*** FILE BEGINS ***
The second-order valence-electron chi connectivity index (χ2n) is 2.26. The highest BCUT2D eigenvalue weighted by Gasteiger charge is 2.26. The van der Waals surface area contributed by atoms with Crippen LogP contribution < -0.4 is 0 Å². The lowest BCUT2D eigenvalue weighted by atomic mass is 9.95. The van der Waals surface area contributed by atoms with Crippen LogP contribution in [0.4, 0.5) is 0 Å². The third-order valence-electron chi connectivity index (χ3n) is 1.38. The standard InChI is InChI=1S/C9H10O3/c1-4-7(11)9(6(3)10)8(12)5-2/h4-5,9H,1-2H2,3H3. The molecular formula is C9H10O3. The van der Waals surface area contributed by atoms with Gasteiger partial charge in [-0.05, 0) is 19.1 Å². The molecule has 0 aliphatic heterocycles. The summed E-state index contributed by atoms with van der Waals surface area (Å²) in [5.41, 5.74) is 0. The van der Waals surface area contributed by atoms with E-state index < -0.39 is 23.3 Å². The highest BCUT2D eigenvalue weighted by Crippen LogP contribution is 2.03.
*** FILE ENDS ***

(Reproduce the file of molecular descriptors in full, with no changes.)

The second-order valence-electron chi connectivity index (χ2n) is 2.26. The highest BCUT2D eigenvalue weighted by Gasteiger charge is 2.26. The van der Waals surface area contributed by atoms with Crippen LogP contribution < -0.4 is 0 Å². The lowest BCUT2D eigenvalue weighted by atomic mass is 9.95. The van der Waals surface area contributed by atoms with Crippen LogP contribution in [0.4, 0.5) is 0 Å². The third-order valence-electron chi connectivity index (χ3n) is 1.38. The standard InChI is InChI=1S/C9H10O3/c1-4-7(11)9(6(3)10)8(12)5-2/h4-5,9H,1-2H2,3H3. The molecular formula is C9H10O3. The van der Waals surface area contributed by atoms with Gasteiger partial charge in [-0.05, 0) is 19.1 Å². The molecule has 0 aliphatic heterocycles. The summed E-state index contributed by atoms with van der Waals surface area (Å²) in [5.41, 5.74) is 0. The van der Waals surface area contributed by atoms with E-state index < -0.39 is 23.3 Å². The highest BCUT2D eigenvalue weighted by Crippen LogP contribution is 2.03.